Indie authors are sometimes called authorpreneurs, because they have to act like entrepreneurs and make all the decisions about their books. This includes how to design books. And one of the most important design elements is typography.
Butterick’s Practical Typography has a great overview of what constitutes typography and why it matters. Keep in mind that spacing, indents, alignment (according to a report, Sermon on the Font, unjustified text can impair comprehension by 40%), headings, color, quotes, and serif and san-serif fonts all count.
Choosing fonts can be especially important. According to the book Type and Layout by Colin Wheildon and Sermon on the Font, the right font can affect a reader’s comprehension of text. Serif fonts are better for body text (paragraphs, etc.) because they make it easier for readers to recognize words and read faster. San-serif fonts make text look more modern, but should be used only for headings. Also, all-caps and bold words reduce reading comprehension. The sermon ends with a nice wrap up of what to keep in mind:
Use a serif font for body text. Column width is important—20 to 60 characters per line—about 3.5 inch lines with 12 point type is good.
Don’t print in bold. Bold print reduces comprehension by a factor of two! Italic sections are OK though, not much of a penalty.
Text should be black on white or light tint—light tint (10% at most) is OK and attractive to readers. Use only one space between sentences.
Put the headline at top—flow content from top left to bottom right. Brightly colored headlines attract readers—but hurt comprehension—67% comprehension score using a serif font drops to 27% with spot color
Headline kerning—adjusting the letter spacing—can undermine legibility. Slightly condensing headline spacing (70-90%) is good
No periods at the end of headlines.
In reflowable ebooks (usually novels and other mostly text books), readers have the ability to change the size and font style of the words, which makes designing ebooks fairly straightforward. BookBaby advocates sticking to one font in 12-pt, using 14-pt for chapter headings.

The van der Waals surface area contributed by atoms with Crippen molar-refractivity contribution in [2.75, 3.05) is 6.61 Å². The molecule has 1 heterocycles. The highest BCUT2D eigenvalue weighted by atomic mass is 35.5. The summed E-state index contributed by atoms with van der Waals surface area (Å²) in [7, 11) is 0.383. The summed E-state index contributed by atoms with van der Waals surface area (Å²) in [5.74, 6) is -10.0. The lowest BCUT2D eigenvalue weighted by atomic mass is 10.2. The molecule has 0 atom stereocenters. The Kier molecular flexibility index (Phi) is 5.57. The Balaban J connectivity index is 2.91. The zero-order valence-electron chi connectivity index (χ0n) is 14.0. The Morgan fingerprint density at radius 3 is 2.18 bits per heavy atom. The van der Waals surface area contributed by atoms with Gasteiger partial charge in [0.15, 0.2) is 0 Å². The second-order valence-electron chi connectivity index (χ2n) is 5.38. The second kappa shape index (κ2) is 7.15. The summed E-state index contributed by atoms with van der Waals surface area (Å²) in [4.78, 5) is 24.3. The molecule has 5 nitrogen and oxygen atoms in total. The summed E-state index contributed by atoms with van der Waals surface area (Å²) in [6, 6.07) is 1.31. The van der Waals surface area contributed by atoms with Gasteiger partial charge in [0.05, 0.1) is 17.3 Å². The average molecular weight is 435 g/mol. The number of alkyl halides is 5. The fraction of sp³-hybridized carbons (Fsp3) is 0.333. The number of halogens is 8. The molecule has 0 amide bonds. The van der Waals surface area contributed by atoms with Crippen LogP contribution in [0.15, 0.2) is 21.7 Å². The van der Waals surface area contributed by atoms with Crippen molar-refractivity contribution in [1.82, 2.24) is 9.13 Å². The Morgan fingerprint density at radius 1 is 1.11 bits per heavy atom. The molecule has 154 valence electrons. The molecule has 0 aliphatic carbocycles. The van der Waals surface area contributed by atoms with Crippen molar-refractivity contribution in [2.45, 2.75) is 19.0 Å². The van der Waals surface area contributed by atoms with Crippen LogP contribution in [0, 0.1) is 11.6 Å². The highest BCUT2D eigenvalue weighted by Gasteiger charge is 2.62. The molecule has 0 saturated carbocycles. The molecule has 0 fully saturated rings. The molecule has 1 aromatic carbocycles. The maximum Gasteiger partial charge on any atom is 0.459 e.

But in some cases, you may want to embed specific fonts. For example, choosing the right font for a book cover is also important. Or maybe you want to show a quote from a letter and use a font that looks more like handwriting. For non-fiction books, you may want to use a font to display charts and graphs. And for fixed format ebooks (usually children’s picture books), you will want to choose a specific font that reflects the tone of the story. One cool font is FF Chartwell, which converts numbers into simple graphs.
In all those cases, when choosing a font, make sure it is either OpenType (.otf) or TrueType (.ttf). These are file formats, and for ebooks, generally .otf is preferable. If you need to convert a font, you can try out Online Font Converter.
If you have an idea of what font you want to use, but can’t remember the exact name, use Identifont. Otherwise, it helps to look at a lot of samples to get a feel for what you want (warning, there are a ton of fonts out there, and it’s easy to spend hours looking). When publishing, you need to make sure you have a license to use the font. In the March/April 2014 edition of the SCBWI Bulletin, Sara Rutenberg has an excellent article, “Font Licensing,” which goes into detail on what to look for in a license. Although some fonts are paid and some are free, almost all fonts have end user agreements with certain restrictions, so it’s important to always read the fine print so you know if you can use a font for commercial use or if you are only allowed to use it for personal use.
To help keep costs down, here are three articles that recommend fonts you can use for free:
- “300+ Fool-Proof Fonts to use for your Book Cover Design (an epic list of best fonts per genre)” on CreativIndie
- “The 100 best free fonts” on Creative Bloq
- “24 Famous Fonts You Can Download for Free” on Mashable
Lastly, if you want a fun way to learn about fonts, try out Mashable’s “18 Insanely Addictive Font Games.” According to the article, “Knowing how to use fonts to build character in your design is a powerful skill, and exploring the history and use of typefaces, as well as typographic theory, can help.”
Thoughts? Please share in the comments!